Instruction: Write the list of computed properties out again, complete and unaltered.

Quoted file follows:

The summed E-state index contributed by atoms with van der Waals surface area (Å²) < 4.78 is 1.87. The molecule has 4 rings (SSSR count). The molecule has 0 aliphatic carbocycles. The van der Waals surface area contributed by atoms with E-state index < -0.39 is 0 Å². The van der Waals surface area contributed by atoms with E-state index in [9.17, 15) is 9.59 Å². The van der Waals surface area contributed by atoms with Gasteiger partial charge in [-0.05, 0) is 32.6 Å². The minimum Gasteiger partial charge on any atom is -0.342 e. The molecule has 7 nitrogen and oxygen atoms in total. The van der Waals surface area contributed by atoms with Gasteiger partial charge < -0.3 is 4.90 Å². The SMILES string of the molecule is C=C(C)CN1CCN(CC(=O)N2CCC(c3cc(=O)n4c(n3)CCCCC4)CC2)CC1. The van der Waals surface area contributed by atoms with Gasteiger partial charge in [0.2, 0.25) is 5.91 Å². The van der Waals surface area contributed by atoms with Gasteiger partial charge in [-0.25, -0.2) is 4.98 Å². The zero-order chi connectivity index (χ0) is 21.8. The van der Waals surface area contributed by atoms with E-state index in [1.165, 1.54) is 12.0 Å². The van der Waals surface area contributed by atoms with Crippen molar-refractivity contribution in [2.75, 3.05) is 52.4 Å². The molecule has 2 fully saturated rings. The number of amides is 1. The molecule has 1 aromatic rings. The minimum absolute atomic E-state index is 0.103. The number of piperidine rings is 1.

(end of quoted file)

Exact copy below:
The summed E-state index contributed by atoms with van der Waals surface area (Å²) < 4.78 is 1.87. The molecule has 4 rings (SSSR count). The molecule has 0 aliphatic carbocycles. The van der Waals surface area contributed by atoms with E-state index < -0.39 is 0 Å². The van der Waals surface area contributed by atoms with E-state index in [9.17, 15) is 9.59 Å². The van der Waals surface area contributed by atoms with Gasteiger partial charge in [-0.05, 0) is 32.6 Å². The minimum Gasteiger partial charge on any atom is -0.342 e. The molecule has 7 nitrogen and oxygen atoms in total. The van der Waals surface area contributed by atoms with Gasteiger partial charge < -0.3 is 4.90 Å². The SMILES string of the molecule is C=C(C)CN1CCN(CC(=O)N2CCC(c3cc(=O)n4c(n3)CCCCC4)CC2)CC1. The van der Waals surface area contributed by atoms with Gasteiger partial charge in [0.2, 0.25) is 5.91 Å². The van der Waals surface area contributed by atoms with Gasteiger partial charge in [-0.25, -0.2) is 4.98 Å². The zero-order chi connectivity index (χ0) is 21.8. The van der Waals surface area contributed by atoms with E-state index in [1.165, 1.54) is 12.0 Å². The van der Waals surface area contributed by atoms with Crippen molar-refractivity contribution in [2.75, 3.05) is 52.4 Å². The molecule has 2 fully saturated rings. The number of amides is 1. The molecule has 1 aromatic rings. The minimum absolute atomic E-state index is 0.103. The number of piperidine rings is 1.